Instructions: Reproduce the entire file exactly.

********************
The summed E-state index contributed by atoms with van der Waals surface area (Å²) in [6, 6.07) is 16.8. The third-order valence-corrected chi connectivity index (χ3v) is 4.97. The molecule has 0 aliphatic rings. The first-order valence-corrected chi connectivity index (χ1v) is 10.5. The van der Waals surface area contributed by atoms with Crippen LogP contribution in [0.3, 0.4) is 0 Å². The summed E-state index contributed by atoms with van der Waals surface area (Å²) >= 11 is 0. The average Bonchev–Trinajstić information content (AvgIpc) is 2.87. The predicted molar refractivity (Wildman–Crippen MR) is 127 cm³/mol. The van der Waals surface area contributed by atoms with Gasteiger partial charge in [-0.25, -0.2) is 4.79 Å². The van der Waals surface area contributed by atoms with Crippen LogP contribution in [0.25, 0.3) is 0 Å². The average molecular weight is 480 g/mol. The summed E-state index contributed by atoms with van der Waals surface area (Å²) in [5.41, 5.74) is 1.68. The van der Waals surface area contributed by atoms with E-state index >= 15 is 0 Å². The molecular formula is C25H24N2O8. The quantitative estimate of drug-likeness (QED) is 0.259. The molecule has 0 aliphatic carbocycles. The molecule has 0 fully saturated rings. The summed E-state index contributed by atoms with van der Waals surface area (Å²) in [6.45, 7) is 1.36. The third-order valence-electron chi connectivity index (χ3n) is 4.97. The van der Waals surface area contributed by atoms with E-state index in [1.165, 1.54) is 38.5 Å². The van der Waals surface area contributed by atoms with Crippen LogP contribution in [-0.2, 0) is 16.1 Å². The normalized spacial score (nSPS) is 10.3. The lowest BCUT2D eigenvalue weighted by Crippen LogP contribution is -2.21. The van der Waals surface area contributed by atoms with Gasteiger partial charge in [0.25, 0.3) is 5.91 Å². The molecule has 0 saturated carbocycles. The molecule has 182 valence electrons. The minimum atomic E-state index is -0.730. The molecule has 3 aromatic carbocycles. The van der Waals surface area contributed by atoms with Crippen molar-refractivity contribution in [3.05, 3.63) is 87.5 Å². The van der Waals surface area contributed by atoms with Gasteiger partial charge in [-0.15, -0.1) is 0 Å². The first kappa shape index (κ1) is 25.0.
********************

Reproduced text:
The summed E-state index contributed by atoms with van der Waals surface area (Å²) in [6, 6.07) is 16.8. The third-order valence-corrected chi connectivity index (χ3v) is 4.97. The molecule has 0 aliphatic rings. The first-order valence-corrected chi connectivity index (χ1v) is 10.5. The van der Waals surface area contributed by atoms with Crippen LogP contribution in [0.3, 0.4) is 0 Å². The summed E-state index contributed by atoms with van der Waals surface area (Å²) >= 11 is 0. The average Bonchev–Trinajstić information content (AvgIpc) is 2.87. The predicted molar refractivity (Wildman–Crippen MR) is 127 cm³/mol. The van der Waals surface area contributed by atoms with Gasteiger partial charge in [-0.25, -0.2) is 4.79 Å². The van der Waals surface area contributed by atoms with Crippen LogP contribution in [0.25, 0.3) is 0 Å². The average molecular weight is 480 g/mol. The summed E-state index contributed by atoms with van der Waals surface area (Å²) in [5.41, 5.74) is 1.68. The van der Waals surface area contributed by atoms with E-state index >= 15 is 0 Å². The molecular formula is C25H24N2O8. The quantitative estimate of drug-likeness (QED) is 0.259. The molecule has 0 aliphatic carbocycles. The molecule has 0 fully saturated rings. The summed E-state index contributed by atoms with van der Waals surface area (Å²) in [6.45, 7) is 1.36. The third-order valence-electron chi connectivity index (χ3n) is 4.97. The van der Waals surface area contributed by atoms with E-state index in [1.165, 1.54) is 38.5 Å². The van der Waals surface area contributed by atoms with Crippen LogP contribution in [-0.2, 0) is 16.1 Å². The normalized spacial score (nSPS) is 10.3. The lowest BCUT2D eigenvalue weighted by Crippen LogP contribution is -2.21. The van der Waals surface area contributed by atoms with Gasteiger partial charge in [0.25, 0.3) is 5.91 Å². The molecule has 0 saturated carbocycles. The molecule has 182 valence electrons. The minimum atomic E-state index is -0.730. The molecule has 3 aromatic carbocycles. The van der Waals surface area contributed by atoms with Crippen molar-refractivity contribution in [3.05, 3.63) is 87.5 Å². The van der Waals surface area contributed by atoms with Gasteiger partial charge in [-0.15, -0.1) is 0 Å². The first kappa shape index (κ1) is 25.0.